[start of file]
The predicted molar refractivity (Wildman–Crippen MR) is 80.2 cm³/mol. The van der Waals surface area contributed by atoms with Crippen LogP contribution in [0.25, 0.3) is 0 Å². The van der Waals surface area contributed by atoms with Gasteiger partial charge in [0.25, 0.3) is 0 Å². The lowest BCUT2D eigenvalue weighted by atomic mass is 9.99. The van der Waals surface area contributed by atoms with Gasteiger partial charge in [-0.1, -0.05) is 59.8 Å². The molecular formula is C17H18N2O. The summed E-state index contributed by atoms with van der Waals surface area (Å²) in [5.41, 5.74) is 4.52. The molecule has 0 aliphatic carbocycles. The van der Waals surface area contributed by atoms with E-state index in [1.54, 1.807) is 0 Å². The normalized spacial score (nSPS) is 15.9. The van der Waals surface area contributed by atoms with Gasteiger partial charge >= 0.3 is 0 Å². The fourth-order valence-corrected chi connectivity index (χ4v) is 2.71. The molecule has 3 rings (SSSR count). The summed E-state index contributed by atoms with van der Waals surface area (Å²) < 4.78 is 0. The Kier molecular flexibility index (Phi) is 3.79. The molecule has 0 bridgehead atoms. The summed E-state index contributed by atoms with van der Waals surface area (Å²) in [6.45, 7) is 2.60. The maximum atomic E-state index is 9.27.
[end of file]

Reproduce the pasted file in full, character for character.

The predicted molar refractivity (Wildman–Crippen MR) is 80.2 cm³/mol. The van der Waals surface area contributed by atoms with Crippen LogP contribution in [0.25, 0.3) is 0 Å². The van der Waals surface area contributed by atoms with Gasteiger partial charge in [0.25, 0.3) is 0 Å². The lowest BCUT2D eigenvalue weighted by atomic mass is 9.99. The van der Waals surface area contributed by atoms with Gasteiger partial charge in [-0.1, -0.05) is 59.8 Å². The molecular formula is C17H18N2O. The summed E-state index contributed by atoms with van der Waals surface area (Å²) in [5.41, 5.74) is 4.52. The molecule has 0 aliphatic carbocycles. The van der Waals surface area contributed by atoms with E-state index in [1.54, 1.807) is 0 Å². The normalized spacial score (nSPS) is 15.9. The van der Waals surface area contributed by atoms with Gasteiger partial charge >= 0.3 is 0 Å². The fourth-order valence-corrected chi connectivity index (χ4v) is 2.71. The molecule has 3 rings (SSSR count). The summed E-state index contributed by atoms with van der Waals surface area (Å²) < 4.78 is 0. The Kier molecular flexibility index (Phi) is 3.79. The molecule has 0 bridgehead atoms. The summed E-state index contributed by atoms with van der Waals surface area (Å²) in [6.45, 7) is 2.60. The maximum atomic E-state index is 9.27.